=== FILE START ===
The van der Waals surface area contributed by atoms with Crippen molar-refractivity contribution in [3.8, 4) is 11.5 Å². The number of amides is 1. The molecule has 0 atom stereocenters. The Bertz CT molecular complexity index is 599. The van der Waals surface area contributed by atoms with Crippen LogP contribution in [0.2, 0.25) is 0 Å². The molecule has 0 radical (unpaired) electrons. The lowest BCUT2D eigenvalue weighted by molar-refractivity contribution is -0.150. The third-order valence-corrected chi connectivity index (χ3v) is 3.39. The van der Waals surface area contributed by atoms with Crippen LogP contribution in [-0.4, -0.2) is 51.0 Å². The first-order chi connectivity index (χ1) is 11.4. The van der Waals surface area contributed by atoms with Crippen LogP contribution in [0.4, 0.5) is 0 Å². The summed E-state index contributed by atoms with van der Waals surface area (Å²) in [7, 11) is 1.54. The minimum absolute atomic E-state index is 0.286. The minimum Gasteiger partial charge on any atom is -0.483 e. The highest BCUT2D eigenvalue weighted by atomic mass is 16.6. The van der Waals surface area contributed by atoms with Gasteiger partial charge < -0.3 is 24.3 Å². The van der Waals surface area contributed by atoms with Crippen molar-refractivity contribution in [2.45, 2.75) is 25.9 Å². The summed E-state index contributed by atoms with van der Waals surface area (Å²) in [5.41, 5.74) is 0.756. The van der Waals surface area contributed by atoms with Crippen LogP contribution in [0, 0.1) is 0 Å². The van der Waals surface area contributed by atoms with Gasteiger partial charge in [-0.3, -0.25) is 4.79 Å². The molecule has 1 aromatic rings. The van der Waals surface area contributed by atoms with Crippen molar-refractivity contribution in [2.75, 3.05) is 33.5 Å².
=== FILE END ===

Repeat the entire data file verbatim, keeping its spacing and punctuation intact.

The van der Waals surface area contributed by atoms with Crippen molar-refractivity contribution in [3.8, 4) is 11.5 Å². The number of amides is 1. The molecule has 0 atom stereocenters. The Bertz CT molecular complexity index is 599. The van der Waals surface area contributed by atoms with Crippen LogP contribution in [0.2, 0.25) is 0 Å². The molecule has 0 radical (unpaired) electrons. The lowest BCUT2D eigenvalue weighted by molar-refractivity contribution is -0.150. The third-order valence-corrected chi connectivity index (χ3v) is 3.39. The van der Waals surface area contributed by atoms with Crippen LogP contribution in [-0.4, -0.2) is 51.0 Å². The first-order chi connectivity index (χ1) is 11.4. The van der Waals surface area contributed by atoms with Crippen LogP contribution in [0.4, 0.5) is 0 Å². The summed E-state index contributed by atoms with van der Waals surface area (Å²) in [7, 11) is 1.54. The minimum absolute atomic E-state index is 0.286. The minimum Gasteiger partial charge on any atom is -0.483 e. The highest BCUT2D eigenvalue weighted by atomic mass is 16.6. The van der Waals surface area contributed by atoms with Gasteiger partial charge < -0.3 is 24.3 Å². The van der Waals surface area contributed by atoms with Crippen molar-refractivity contribution in [2.45, 2.75) is 25.9 Å². The summed E-state index contributed by atoms with van der Waals surface area (Å²) in [5.41, 5.74) is 0.756. The van der Waals surface area contributed by atoms with Crippen LogP contribution in [0, 0.1) is 0 Å². The van der Waals surface area contributed by atoms with Gasteiger partial charge in [-0.3, -0.25) is 4.79 Å². The molecule has 1 aromatic rings. The van der Waals surface area contributed by atoms with Crippen molar-refractivity contribution in [2.75, 3.05) is 33.5 Å².